North Carolina survives Ohio State 77-73

North Carolina survives Ohio State 77-73

zz The Buckeye Battlecry

North Carolina survives Ohio State 77-73


If Buford had shot a little better early, could it have gone differently?

If Buford had shot a little better early, could it have gone differently?

This was a case of “Live by the Three and Die by the Three”.

For the vast majority of the game, the Buckeyes played in panic as if the fact that the opponants jersey’s read “North Carolina” meant more than the actual game.  The Tar Heels took advantage of it and managed to go ahead by enough to keep the Bucks from being able to finish the comeback.  North Carolina secured the win in the last seconds with solid defense and a pair of good free-throws with a final score of 77-73.

The Bucks looked horrifying in the first half.  At about the 10 minute point the team had 5 turnovers to just 3 baskets.  The team spent a ridiculous amount of time down low trying to force shots up against UNC’s big men, which often turned out to be disasterous.  OSU looked completely out matched down low, often letting 3 UNC players surround the offensive basket with no box-outs looking for the rebound.

Things changed a bit when Kyle Madsen was taken out in favor of Dallas Lauderdale.  Lauderdale had the physicality to deal with the UNC players that Madsen clearly was unable to handle.  Lauderdale did a much better job rebounding than he has in recent games and looked solid down low.

The OSU backcourt did nothing to counteract the scoring of the UNC frontcourt during the course of the first half.  When the Bucks were able to get free-throws, they couldn’t sink them.  They couldn’t find many open baskets, and when they could the ball just wouldn’t go down.  Many times the players tried to force the ball on the pass only to have it intercepted or tipped into a turnover.  The team looked scared, overmatched, and panicked all game.

Evan Turner had to leave the game with 11 minutes left in the first half with 2 fouls, but found his way back onto the court when the Buckeyes couldn’t get anything going without him.  The one bright spot, however, was PJ Hill’s play in replacing Turner.  Hill was able to create some serious defensive intensity off the bench, created a couple turnovers and was able to secure one steal in the backcourt to get a reasonably easy layup to try to get some momentum going the Buck’s way.

One big negative on this team is Lighty’s desperate desire to shoot the three ball.  I’m sick and tired of seeing Lighty jack up three pointers, especially when the game seems like it’s on the line.  I understand why he does it, as a team leader he’s trying to create momentum by making a big basket.  However, his game is not outside the arc – at least from what we’ve been able to see this season – and therefore he’s hurting the team more by taking those shots than by looking for another open man.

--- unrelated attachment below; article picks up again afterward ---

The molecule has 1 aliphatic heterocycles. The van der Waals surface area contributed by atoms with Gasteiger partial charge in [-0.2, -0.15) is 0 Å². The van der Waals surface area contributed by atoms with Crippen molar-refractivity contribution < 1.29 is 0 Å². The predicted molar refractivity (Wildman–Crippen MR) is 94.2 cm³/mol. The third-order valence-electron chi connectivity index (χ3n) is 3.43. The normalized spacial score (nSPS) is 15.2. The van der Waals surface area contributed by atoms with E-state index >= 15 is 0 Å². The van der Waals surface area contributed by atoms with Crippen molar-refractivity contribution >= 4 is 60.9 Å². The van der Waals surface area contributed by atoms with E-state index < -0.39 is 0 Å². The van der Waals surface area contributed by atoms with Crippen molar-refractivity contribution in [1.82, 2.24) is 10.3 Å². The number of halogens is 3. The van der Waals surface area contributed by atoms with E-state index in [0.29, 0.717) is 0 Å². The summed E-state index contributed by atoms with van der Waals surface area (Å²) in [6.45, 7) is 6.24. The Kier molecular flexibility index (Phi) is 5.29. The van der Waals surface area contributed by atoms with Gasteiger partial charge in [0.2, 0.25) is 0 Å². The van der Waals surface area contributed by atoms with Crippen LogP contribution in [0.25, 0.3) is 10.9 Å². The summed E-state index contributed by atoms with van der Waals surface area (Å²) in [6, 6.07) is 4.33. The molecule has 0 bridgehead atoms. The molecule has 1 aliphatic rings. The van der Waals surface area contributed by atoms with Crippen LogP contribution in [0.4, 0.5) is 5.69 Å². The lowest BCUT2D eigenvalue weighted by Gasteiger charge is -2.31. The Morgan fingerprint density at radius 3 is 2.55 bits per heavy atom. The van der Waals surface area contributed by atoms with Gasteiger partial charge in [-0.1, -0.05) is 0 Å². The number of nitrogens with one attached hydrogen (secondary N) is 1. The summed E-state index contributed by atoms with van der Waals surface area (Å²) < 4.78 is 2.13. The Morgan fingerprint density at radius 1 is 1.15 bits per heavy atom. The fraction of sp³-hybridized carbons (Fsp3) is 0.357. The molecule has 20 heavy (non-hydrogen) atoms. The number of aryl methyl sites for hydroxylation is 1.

Also notable was the free throw shooting.  I already hit upon it earlier, but it deserves some extra attention.  One of the first things Basketball coaches get mad about is when their players leave easy baskets on the floor.  The Bucks hit only 1 of their first 6 free throws.  Luckily, Diebler rained in the next four to make the percentage slightly more acceptable at 5-10 for the first half.

The end of the first half finally showed the Buckeyes displaying decent offense when Turner drove the UNC players down inside, passed it outside to Lighty.  Lighty tossed it across court to Buford who gave the extra pass to the open Diebler who drained the triple.  That accounted first the first triple the Buckeyes scored in the game in 9 attempts.  However, Buford continued to commit the mortal sin.  Down 11 with a chance to shoot the final shot of the half, Buford squeezed off a quick shot with 12 seconds left that didn’t go down.  At that point, Buford had shot 2/10 for the half.  North Carolina recovered the rebound, got the ball down the court and dropped the three-pointer to take a 14 point lead at the half.

Buford is a fantastic shooter who I honestly believed would never fall into the shooter’s trap.  The shooter’s trap is not unlike a gambling addiction; you jack up a shot and it doesn’t go down so you get frustrated and jack up another.  The more you jack up, the more you miss and subsequently the more frustrated you get.  Eventually the trap starts to affect the offense of your entire team, as you continually blow opportunities by taking increasingly worse shots during the game.  Buford fell into the trap in the first half of this game.  I really hope he learns a lesson from this game and can avoid the trap in the future.

I feel like a big part of our shooting problem, especially from three, was caused by the inclusion of the NBA 3-point line.  Several times I watched Diebler throw up a long range shot from beyond NBA range.  While I know he’s capable of hitting that shot, I feel like he was making life more difficult on himself than he had to.  I would have thought Diebler would be experienced enough to know better than this, but perhaps it was because of the defensive pressure from UNC.